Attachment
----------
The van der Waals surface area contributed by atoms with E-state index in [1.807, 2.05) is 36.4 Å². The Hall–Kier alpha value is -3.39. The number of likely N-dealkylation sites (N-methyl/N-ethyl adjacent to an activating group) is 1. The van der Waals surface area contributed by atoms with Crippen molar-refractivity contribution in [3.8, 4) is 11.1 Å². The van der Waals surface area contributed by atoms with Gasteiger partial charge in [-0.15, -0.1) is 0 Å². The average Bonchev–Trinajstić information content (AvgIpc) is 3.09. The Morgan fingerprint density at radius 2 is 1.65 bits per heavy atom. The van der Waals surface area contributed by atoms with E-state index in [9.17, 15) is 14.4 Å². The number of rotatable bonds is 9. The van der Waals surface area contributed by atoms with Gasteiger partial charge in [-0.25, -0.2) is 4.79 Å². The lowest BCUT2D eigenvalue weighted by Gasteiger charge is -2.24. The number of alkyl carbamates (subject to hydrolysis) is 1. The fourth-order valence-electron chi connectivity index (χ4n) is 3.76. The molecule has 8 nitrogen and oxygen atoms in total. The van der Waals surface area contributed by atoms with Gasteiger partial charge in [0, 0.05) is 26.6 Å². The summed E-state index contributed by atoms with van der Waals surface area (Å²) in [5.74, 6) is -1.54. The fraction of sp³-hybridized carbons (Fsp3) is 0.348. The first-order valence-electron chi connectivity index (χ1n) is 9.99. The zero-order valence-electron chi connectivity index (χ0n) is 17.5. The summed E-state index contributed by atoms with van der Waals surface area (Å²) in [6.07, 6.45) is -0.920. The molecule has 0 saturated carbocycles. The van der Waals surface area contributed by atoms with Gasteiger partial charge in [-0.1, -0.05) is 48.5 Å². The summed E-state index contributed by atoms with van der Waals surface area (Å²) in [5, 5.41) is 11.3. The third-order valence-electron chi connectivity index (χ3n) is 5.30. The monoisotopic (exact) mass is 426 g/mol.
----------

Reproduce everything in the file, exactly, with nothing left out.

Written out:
The van der Waals surface area contributed by atoms with E-state index in [1.807, 2.05) is 36.4 Å². The Hall–Kier alpha value is -3.39. The number of likely N-dealkylation sites (N-methyl/N-ethyl adjacent to an activating group) is 1. The van der Waals surface area contributed by atoms with Crippen molar-refractivity contribution in [3.8, 4) is 11.1 Å². The van der Waals surface area contributed by atoms with Gasteiger partial charge in [-0.15, -0.1) is 0 Å². The average Bonchev–Trinajstić information content (AvgIpc) is 3.09. The Morgan fingerprint density at radius 2 is 1.65 bits per heavy atom. The van der Waals surface area contributed by atoms with E-state index in [9.17, 15) is 14.4 Å². The number of rotatable bonds is 9. The van der Waals surface area contributed by atoms with Gasteiger partial charge in [-0.25, -0.2) is 4.79 Å². The lowest BCUT2D eigenvalue weighted by Gasteiger charge is -2.24. The number of alkyl carbamates (subject to hydrolysis) is 1. The fourth-order valence-electron chi connectivity index (χ4n) is 3.76. The molecule has 8 nitrogen and oxygen atoms in total. The van der Waals surface area contributed by atoms with Gasteiger partial charge in [0, 0.05) is 26.6 Å². The summed E-state index contributed by atoms with van der Waals surface area (Å²) in [5.74, 6) is -1.54. The fraction of sp³-hybridized carbons (Fsp3) is 0.348. The first-order valence-electron chi connectivity index (χ1n) is 9.99. The zero-order valence-electron chi connectivity index (χ0n) is 17.5. The summed E-state index contributed by atoms with van der Waals surface area (Å²) in [6.07, 6.45) is -0.920. The molecule has 0 saturated carbocycles. The van der Waals surface area contributed by atoms with Gasteiger partial charge in [-0.1, -0.05) is 48.5 Å². The summed E-state index contributed by atoms with van der Waals surface area (Å²) in [5, 5.41) is 11.3. The third-order valence-electron chi connectivity index (χ3n) is 5.30. The monoisotopic (exact) mass is 426 g/mol.